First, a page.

Right, you've got every thing ready and lined up ready to go.
But before you start to lay the cloth, get all the faring and smoothing done.
Any holes (empty wire stitch holes), hollows, gaps and the like should be filled with thickened epoxy.
The surface of the wood is probably best 'smoothed' as you would do it if you were applying paint, so smooth and level but key the surface to aid penetration and adhesion.
After application and during the curing process,
epoxy resin releases a wax-like’ film onto the surface called ‘Amine Blush’.
This amine blush will prevent subsequent layers
of epoxy and other products fully adhering unless removed properly.
The best way to reduce blushing is to work
in warm temperatures (the epoxy sets up fast, reducing the blush window) and
with humidity at low levels.
It would be best to avoid conditions where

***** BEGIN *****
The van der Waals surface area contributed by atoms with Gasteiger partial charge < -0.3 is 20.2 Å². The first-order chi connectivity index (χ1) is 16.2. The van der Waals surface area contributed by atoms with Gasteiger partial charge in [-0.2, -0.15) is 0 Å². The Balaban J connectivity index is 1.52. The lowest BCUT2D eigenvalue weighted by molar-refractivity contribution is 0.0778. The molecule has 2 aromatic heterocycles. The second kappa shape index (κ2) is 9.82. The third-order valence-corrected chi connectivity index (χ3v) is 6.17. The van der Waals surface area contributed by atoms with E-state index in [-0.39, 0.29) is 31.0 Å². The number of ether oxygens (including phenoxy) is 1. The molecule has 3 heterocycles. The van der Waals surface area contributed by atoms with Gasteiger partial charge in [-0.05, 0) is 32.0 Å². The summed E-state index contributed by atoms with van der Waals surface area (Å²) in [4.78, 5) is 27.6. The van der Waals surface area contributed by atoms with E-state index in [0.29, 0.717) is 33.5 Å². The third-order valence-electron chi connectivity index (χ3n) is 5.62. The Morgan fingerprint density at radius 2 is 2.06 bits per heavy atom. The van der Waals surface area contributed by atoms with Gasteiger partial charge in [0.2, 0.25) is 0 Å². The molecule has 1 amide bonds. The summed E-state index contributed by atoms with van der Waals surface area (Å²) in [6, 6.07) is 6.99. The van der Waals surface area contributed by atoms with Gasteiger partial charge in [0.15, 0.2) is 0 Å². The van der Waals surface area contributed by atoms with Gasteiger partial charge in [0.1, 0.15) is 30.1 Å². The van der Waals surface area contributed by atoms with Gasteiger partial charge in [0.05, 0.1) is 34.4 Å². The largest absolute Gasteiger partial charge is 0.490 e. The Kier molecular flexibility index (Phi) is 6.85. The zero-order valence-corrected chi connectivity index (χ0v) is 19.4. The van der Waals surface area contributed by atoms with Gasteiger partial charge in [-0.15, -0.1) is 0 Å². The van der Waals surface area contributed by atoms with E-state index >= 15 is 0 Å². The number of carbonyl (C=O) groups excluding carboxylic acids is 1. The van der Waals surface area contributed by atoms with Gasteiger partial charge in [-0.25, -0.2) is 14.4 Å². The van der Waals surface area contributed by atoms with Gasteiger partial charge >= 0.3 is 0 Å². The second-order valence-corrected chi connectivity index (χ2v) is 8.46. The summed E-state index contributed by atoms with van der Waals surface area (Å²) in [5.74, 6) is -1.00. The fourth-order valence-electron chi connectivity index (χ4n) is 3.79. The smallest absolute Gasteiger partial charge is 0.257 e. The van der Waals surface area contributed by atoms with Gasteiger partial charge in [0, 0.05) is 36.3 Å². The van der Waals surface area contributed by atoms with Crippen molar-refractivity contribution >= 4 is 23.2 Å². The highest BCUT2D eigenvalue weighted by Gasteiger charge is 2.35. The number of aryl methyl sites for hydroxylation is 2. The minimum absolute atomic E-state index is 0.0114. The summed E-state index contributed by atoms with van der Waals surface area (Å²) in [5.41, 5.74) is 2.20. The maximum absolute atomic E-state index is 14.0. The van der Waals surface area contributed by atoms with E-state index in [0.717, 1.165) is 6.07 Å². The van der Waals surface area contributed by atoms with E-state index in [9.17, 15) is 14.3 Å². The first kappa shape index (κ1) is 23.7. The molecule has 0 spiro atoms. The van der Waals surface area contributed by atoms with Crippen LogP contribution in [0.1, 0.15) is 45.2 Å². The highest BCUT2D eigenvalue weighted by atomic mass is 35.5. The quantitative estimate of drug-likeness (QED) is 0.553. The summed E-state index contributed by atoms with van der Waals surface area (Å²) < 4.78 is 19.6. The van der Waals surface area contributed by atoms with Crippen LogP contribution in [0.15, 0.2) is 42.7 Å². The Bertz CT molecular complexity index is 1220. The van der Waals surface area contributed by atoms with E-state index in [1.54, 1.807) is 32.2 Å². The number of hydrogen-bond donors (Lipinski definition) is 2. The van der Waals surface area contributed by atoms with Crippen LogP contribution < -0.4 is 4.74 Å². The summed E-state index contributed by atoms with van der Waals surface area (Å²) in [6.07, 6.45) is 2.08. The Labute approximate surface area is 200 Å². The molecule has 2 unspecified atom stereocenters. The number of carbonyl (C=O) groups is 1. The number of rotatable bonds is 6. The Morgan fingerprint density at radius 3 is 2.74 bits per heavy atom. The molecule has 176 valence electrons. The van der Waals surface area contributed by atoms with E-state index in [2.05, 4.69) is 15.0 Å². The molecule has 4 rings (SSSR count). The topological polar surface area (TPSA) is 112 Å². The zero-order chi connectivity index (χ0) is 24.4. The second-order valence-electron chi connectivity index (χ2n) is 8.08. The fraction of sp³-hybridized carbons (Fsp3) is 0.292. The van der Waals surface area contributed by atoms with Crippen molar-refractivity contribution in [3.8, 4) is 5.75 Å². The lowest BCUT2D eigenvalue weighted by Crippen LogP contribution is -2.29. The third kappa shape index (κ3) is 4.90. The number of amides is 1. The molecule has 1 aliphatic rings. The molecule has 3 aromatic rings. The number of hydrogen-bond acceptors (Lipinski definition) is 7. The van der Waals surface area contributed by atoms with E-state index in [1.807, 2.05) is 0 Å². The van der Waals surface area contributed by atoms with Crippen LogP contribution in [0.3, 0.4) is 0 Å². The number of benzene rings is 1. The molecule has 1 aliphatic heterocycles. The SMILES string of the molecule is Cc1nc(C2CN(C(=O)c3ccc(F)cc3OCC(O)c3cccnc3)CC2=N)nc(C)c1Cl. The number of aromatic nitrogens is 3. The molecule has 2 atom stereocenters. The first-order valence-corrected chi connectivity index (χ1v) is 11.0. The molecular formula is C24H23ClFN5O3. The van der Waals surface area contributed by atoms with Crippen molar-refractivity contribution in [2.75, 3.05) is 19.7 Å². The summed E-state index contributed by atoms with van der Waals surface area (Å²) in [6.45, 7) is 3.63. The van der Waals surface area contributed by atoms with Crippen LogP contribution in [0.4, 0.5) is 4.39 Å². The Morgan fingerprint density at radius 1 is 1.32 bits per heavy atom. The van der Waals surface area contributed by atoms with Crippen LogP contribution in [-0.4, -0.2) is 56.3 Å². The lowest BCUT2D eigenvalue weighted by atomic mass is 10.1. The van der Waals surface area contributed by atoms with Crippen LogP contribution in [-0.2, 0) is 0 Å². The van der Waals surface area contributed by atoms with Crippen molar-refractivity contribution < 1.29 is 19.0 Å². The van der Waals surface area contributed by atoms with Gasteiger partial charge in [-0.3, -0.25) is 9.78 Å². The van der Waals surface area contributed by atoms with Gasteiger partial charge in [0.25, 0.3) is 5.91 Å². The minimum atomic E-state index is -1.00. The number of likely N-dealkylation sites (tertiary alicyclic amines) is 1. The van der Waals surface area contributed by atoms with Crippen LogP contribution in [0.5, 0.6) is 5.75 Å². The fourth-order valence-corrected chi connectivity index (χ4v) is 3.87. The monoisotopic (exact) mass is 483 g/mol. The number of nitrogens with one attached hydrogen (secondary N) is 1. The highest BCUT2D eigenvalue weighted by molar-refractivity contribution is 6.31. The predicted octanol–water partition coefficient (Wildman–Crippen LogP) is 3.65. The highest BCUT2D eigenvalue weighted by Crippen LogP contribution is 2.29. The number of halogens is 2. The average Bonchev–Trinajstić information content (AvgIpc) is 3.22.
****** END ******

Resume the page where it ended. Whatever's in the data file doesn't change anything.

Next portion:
moisture is coming out of the air as temperatures fall.
Amine blush is water soluble so, thoroughly
washing the cured epoxy with clean warm water, soap, and a stiff brush or
Scotch-Brite™ pad is the only way to completely remove it.
Sanding before removing the amine blush may
sand the blush deeper into the surface making it much harder to remove.
Even those products labelled as ‘amine
blush free’ or ‘no blush formula’ are best washed.
Solvents like Acetone will not remove the
If there is a good reason not to get your
project wet, you can use West System’s “Peel Ply”.
Peel ply is a finely woven nylon fabric
that will not bond to epoxy, however, the amine blush forms on the peel ply,
not on your cured epoxy.
Simply follow the instructions to apply
peel ply, ensure that the peel ply is thoroughly wetted out, let your epoxy
cure and then remove the peel ply once cured and before applying the next
coating, the blush will have formed on the peel ply not on the epoxy below.
Another advantage to using peel ply is that
it’s fine woven pattern is impressed into the epoxy coating, creating a ready
to bond to, graded, textured surface.